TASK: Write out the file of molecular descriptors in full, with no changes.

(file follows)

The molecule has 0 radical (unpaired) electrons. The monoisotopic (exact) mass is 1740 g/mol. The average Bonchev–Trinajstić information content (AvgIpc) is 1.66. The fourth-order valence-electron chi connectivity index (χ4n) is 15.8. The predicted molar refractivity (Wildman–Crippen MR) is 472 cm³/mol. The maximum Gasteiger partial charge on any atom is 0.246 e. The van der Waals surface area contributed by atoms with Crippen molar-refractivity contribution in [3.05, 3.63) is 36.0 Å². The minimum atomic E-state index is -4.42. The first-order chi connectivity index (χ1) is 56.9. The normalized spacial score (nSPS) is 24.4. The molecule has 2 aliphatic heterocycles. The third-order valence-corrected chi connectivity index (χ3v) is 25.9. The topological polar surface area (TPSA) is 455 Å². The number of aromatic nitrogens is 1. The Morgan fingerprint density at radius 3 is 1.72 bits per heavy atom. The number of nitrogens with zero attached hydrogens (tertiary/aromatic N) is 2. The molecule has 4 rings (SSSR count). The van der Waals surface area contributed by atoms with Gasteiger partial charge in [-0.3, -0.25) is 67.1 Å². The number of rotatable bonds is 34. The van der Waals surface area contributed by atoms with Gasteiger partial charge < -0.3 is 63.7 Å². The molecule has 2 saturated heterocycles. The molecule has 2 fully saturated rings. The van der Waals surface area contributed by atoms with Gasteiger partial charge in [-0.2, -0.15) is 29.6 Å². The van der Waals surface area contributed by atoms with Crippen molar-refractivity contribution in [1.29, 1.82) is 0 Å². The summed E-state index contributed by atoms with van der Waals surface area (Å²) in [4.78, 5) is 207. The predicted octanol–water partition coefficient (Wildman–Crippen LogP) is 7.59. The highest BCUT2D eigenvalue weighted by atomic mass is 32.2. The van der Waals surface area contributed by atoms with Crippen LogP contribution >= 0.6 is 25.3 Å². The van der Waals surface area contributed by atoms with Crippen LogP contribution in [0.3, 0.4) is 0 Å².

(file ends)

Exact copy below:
The molecule has 0 radical (unpaired) electrons. The monoisotopic (exact) mass is 1740 g/mol. The average Bonchev–Trinajstić information content (AvgIpc) is 1.66. The fourth-order valence-electron chi connectivity index (χ4n) is 15.8. The predicted molar refractivity (Wildman–Crippen MR) is 472 cm³/mol. The maximum Gasteiger partial charge on any atom is 0.246 e. The van der Waals surface area contributed by atoms with Crippen molar-refractivity contribution in [3.05, 3.63) is 36.0 Å². The minimum atomic E-state index is -4.42. The first-order chi connectivity index (χ1) is 56.9. The normalized spacial score (nSPS) is 24.4. The molecule has 2 aliphatic heterocycles. The third-order valence-corrected chi connectivity index (χ3v) is 25.9. The topological polar surface area (TPSA) is 455 Å². The number of aromatic nitrogens is 1. The Morgan fingerprint density at radius 3 is 1.72 bits per heavy atom. The number of nitrogens with zero attached hydrogens (tertiary/aromatic N) is 2. The molecule has 4 rings (SSSR count). The van der Waals surface area contributed by atoms with Gasteiger partial charge in [-0.3, -0.25) is 67.1 Å². The number of rotatable bonds is 34. The van der Waals surface area contributed by atoms with Gasteiger partial charge < -0.3 is 63.7 Å². The molecule has 2 saturated heterocycles. The molecule has 2 fully saturated rings. The van der Waals surface area contributed by atoms with Gasteiger partial charge in [-0.2, -0.15) is 29.6 Å². The van der Waals surface area contributed by atoms with Crippen molar-refractivity contribution in [1.29, 1.82) is 0 Å². The summed E-state index contributed by atoms with van der Waals surface area (Å²) in [4.78, 5) is 207. The predicted octanol–water partition coefficient (Wildman–Crippen LogP) is 7.59. The highest BCUT2D eigenvalue weighted by atomic mass is 32.2. The van der Waals surface area contributed by atoms with Crippen LogP contribution >= 0.6 is 25.3 Å². The van der Waals surface area contributed by atoms with Crippen LogP contribution in [0.3, 0.4) is 0 Å².